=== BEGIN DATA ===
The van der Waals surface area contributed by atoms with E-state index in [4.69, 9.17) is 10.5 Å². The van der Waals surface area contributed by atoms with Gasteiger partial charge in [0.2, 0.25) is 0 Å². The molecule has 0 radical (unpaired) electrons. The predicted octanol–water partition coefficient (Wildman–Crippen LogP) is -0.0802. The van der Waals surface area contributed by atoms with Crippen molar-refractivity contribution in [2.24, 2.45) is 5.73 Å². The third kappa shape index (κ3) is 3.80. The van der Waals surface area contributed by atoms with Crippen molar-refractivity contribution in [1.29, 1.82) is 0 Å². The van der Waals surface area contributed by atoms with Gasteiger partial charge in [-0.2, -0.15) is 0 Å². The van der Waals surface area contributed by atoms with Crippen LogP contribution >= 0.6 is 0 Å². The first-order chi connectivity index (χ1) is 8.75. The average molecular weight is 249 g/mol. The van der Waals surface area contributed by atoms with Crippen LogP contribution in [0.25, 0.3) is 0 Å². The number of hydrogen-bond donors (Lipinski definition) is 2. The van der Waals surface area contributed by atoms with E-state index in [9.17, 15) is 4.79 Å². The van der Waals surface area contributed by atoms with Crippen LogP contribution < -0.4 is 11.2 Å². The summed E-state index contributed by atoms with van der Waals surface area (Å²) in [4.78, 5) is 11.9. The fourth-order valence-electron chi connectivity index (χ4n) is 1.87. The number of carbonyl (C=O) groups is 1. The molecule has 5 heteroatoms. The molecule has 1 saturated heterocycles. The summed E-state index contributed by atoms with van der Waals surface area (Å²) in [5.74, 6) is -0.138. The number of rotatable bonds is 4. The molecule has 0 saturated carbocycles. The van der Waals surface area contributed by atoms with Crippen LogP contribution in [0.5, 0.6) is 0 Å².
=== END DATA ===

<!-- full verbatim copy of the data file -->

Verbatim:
The van der Waals surface area contributed by atoms with E-state index in [4.69, 9.17) is 10.5 Å². The van der Waals surface area contributed by atoms with Gasteiger partial charge in [0.2, 0.25) is 0 Å². The molecule has 0 radical (unpaired) electrons. The predicted octanol–water partition coefficient (Wildman–Crippen LogP) is -0.0802. The van der Waals surface area contributed by atoms with Crippen molar-refractivity contribution in [2.24, 2.45) is 5.73 Å². The third kappa shape index (κ3) is 3.80. The van der Waals surface area contributed by atoms with Crippen molar-refractivity contribution in [1.29, 1.82) is 0 Å². The van der Waals surface area contributed by atoms with Gasteiger partial charge in [-0.2, -0.15) is 0 Å². The van der Waals surface area contributed by atoms with Crippen LogP contribution >= 0.6 is 0 Å². The first-order chi connectivity index (χ1) is 8.75. The average molecular weight is 249 g/mol. The van der Waals surface area contributed by atoms with Crippen LogP contribution in [0.25, 0.3) is 0 Å². The number of hydrogen-bond donors (Lipinski definition) is 2. The van der Waals surface area contributed by atoms with E-state index in [9.17, 15) is 4.79 Å². The van der Waals surface area contributed by atoms with Crippen LogP contribution < -0.4 is 11.2 Å². The summed E-state index contributed by atoms with van der Waals surface area (Å²) in [4.78, 5) is 11.9. The fourth-order valence-electron chi connectivity index (χ4n) is 1.87. The number of carbonyl (C=O) groups is 1. The molecule has 5 heteroatoms. The molecule has 1 saturated heterocycles. The summed E-state index contributed by atoms with van der Waals surface area (Å²) in [5.74, 6) is -0.138. The number of rotatable bonds is 4. The molecule has 0 saturated carbocycles. The van der Waals surface area contributed by atoms with Crippen LogP contribution in [0.5, 0.6) is 0 Å².